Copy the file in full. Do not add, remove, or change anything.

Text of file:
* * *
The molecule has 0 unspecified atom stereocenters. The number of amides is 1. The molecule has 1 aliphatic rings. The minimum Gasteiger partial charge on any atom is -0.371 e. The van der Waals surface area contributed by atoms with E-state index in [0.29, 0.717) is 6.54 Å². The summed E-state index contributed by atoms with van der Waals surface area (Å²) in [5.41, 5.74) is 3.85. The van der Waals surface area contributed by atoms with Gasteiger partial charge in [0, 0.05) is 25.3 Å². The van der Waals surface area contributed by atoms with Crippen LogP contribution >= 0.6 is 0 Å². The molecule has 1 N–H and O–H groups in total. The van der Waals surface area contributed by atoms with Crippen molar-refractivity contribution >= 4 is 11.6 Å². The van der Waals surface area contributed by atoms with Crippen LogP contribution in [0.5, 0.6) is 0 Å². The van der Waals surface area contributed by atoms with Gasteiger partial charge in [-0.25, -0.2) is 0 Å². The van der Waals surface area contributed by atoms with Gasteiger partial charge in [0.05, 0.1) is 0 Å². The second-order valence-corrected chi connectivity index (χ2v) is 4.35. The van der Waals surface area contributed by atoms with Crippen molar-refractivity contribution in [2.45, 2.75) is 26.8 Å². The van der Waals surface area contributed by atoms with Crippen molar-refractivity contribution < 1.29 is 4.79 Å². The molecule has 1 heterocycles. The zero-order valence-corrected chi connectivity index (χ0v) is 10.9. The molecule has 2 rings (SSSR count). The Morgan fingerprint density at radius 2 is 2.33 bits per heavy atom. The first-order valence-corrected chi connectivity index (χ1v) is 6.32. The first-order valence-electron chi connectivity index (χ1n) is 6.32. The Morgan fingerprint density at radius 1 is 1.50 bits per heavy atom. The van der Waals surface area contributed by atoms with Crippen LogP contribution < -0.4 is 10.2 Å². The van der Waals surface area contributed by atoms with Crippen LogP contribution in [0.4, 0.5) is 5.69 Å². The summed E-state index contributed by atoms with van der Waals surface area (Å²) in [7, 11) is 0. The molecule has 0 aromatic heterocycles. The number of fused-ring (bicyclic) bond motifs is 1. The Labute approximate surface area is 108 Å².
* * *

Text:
The molecule has 0 unspecified atom stereocenters. The number of amides is 1. The molecule has 1 aliphatic rings. The minimum Gasteiger partial charge on any atom is -0.371 e. The van der Waals surface area contributed by atoms with E-state index in [0.29, 0.717) is 6.54 Å². The summed E-state index contributed by atoms with van der Waals surface area (Å²) in [5.41, 5.74) is 3.85. The van der Waals surface area contributed by atoms with Gasteiger partial charge in [0, 0.05) is 25.3 Å². The van der Waals surface area contributed by atoms with Crippen LogP contribution >= 0.6 is 0 Å². The molecule has 1 N–H and O–H groups in total. The van der Waals surface area contributed by atoms with Crippen molar-refractivity contribution >= 4 is 11.6 Å². The van der Waals surface area contributed by atoms with Crippen LogP contribution in [0.5, 0.6) is 0 Å². The van der Waals surface area contributed by atoms with Gasteiger partial charge in [-0.25, -0.2) is 0 Å². The van der Waals surface area contributed by atoms with Gasteiger partial charge in [0.05, 0.1) is 0 Å². The second-order valence-corrected chi connectivity index (χ2v) is 4.35. The van der Waals surface area contributed by atoms with Crippen molar-refractivity contribution in [2.45, 2.75) is 26.8 Å². The van der Waals surface area contributed by atoms with Crippen molar-refractivity contribution < 1.29 is 4.79 Å². The molecule has 1 heterocycles. The zero-order valence-corrected chi connectivity index (χ0v) is 10.9. The molecule has 2 rings (SSSR count). The Morgan fingerprint density at radius 2 is 2.33 bits per heavy atom. The first-order valence-corrected chi connectivity index (χ1v) is 6.32. The first-order valence-electron chi connectivity index (χ1n) is 6.32. The Morgan fingerprint density at radius 1 is 1.50 bits per heavy atom. The van der Waals surface area contributed by atoms with Crippen LogP contribution < -0.4 is 10.2 Å². The van der Waals surface area contributed by atoms with Crippen LogP contribution in [0.4, 0.5) is 5.69 Å². The summed E-state index contributed by atoms with van der Waals surface area (Å²) in [7, 11) is 0. The molecule has 0 aromatic heterocycles. The number of fused-ring (bicyclic) bond motifs is 1. The Labute approximate surface area is 108 Å².